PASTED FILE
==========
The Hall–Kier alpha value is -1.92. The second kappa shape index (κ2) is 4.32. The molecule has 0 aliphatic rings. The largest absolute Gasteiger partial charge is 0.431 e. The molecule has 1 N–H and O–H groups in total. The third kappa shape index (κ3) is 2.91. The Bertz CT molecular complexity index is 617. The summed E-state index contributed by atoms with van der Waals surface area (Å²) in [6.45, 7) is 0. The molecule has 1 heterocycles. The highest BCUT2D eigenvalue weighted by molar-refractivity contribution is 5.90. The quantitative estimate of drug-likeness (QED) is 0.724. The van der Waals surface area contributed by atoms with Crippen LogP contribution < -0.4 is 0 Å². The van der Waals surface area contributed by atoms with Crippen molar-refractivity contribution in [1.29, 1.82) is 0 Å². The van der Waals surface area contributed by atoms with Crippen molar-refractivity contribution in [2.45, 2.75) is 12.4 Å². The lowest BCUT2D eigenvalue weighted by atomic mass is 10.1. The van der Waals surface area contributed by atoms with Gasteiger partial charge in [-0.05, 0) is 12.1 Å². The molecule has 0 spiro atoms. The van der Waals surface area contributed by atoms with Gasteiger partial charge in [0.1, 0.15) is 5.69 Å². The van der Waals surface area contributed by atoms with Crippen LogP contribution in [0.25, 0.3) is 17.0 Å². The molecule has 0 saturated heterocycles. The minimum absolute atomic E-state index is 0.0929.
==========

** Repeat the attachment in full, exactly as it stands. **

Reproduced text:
The Hall–Kier alpha value is -1.92. The second kappa shape index (κ2) is 4.32. The molecule has 0 aliphatic rings. The largest absolute Gasteiger partial charge is 0.431 e. The molecule has 1 N–H and O–H groups in total. The third kappa shape index (κ3) is 2.91. The Bertz CT molecular complexity index is 617. The summed E-state index contributed by atoms with van der Waals surface area (Å²) in [6.45, 7) is 0. The molecule has 1 heterocycles. The highest BCUT2D eigenvalue weighted by molar-refractivity contribution is 5.90. The quantitative estimate of drug-likeness (QED) is 0.724. The van der Waals surface area contributed by atoms with Crippen LogP contribution < -0.4 is 0 Å². The van der Waals surface area contributed by atoms with Crippen molar-refractivity contribution in [1.29, 1.82) is 0 Å². The van der Waals surface area contributed by atoms with Crippen molar-refractivity contribution in [2.45, 2.75) is 12.4 Å². The lowest BCUT2D eigenvalue weighted by atomic mass is 10.1. The van der Waals surface area contributed by atoms with Gasteiger partial charge in [-0.05, 0) is 12.1 Å². The molecule has 0 spiro atoms. The van der Waals surface area contributed by atoms with Gasteiger partial charge in [0.1, 0.15) is 5.69 Å². The van der Waals surface area contributed by atoms with Crippen LogP contribution in [0.25, 0.3) is 17.0 Å². The molecule has 0 saturated heterocycles. The minimum absolute atomic E-state index is 0.0929.